This course covers understanding what trauma is, how it is different to adverse childhood experiences, and how prevalent trauma is. It looks at how trauma changes the brain and how this affects the mind and body, mood and behaviour. The course has dedicated lessons on understanding classroom behaviour and managing classroom behaviour. It provides detail for a trauma sensitive classroom and some insights into the trauma sensitive school.
Educators are familiar with conditioning based disciplinary policies. However, some children simply do not respond to this type of discipline. Yes, they know the rules but they will not follow them, no matter what the consequences are and no matter how many times you have told them. This course explains this type of behaviour together with many other confusing presentations that educators see in the classroom.
Online – 24/7 access to learn at your own pace.
NESA Elective PD
Completing What all Educators need to know about Childhood Trauma will contribute 3 hours of Elective PD addressing standard descriptors 3.5.2, 4.1.2 and 6.2.2 from the Australian Professional Standards for Teachers.
3.5.2 Proficient Level – Use effective classroom communication
4.1.2 Proficient Level – Support student participation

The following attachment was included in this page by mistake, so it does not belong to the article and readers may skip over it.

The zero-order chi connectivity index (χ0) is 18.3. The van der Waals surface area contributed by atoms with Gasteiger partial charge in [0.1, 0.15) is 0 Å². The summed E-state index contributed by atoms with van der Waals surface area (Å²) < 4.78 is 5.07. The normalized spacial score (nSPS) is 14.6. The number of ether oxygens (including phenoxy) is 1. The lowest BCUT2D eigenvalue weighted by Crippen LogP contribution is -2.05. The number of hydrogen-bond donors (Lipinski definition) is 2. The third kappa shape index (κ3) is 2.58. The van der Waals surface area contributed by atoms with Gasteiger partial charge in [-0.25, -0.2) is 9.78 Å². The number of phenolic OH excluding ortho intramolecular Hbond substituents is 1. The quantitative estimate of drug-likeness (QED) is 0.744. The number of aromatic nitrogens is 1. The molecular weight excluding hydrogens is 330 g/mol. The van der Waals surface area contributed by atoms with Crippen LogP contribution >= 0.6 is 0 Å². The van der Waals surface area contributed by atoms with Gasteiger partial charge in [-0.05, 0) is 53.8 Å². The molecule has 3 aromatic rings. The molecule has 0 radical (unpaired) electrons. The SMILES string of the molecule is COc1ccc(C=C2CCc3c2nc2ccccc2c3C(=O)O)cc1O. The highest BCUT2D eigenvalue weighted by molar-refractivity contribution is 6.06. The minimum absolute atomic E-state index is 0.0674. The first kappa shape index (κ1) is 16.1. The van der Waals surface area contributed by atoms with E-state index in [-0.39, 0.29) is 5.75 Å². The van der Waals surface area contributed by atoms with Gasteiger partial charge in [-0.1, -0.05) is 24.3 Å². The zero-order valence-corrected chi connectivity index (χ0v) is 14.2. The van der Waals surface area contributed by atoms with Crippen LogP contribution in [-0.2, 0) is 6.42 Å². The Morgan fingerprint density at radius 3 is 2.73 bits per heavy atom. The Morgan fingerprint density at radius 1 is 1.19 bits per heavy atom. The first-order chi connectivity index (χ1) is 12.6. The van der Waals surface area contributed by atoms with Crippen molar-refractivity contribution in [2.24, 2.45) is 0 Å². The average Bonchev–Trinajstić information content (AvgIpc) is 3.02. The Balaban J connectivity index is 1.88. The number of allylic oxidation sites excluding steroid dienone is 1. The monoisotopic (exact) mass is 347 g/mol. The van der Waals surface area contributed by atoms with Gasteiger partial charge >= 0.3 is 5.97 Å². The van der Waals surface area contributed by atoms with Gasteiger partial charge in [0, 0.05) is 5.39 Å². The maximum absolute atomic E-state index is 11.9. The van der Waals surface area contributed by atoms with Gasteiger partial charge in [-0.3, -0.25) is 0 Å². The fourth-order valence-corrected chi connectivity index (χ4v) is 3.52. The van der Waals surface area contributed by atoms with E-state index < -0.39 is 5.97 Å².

6.2.2 Proficient Level – Engage in professional learning and improve practice
Study after study shows that kids who get regular physical activity, even just a minute or two, experience improvements not just in their fitness levels, but in brain function, too. In addition, we have seen great improvement in classroom management issues, increasing the enjoyment and productivity of your teaching time!
Some kids are wrigglers and some are mind-wanderers, while some are able to stay focused in long periods. These Brain & Body Boosters are exercises that can calm and clear the mind, relieve tension and stress and increase concentration, focus and attention span. No matter who you’re teaching, all your students can benefit from a short physical break during the day without losing too much valuable teaching time.
These homework tasks use the principle of crossing the midline to aid in developing visual-spatial perception, coordination and fine motor skills. They are especially useful for young children or older children with dyspraxia.
They have also been proven to be a useful tool for calming and wellbeing, and have been designed to be used by children who struggle with anxiety and related issues. Once these paper based tasks are mastered, children can draw midline eights in the air and gain the same brain benefits.
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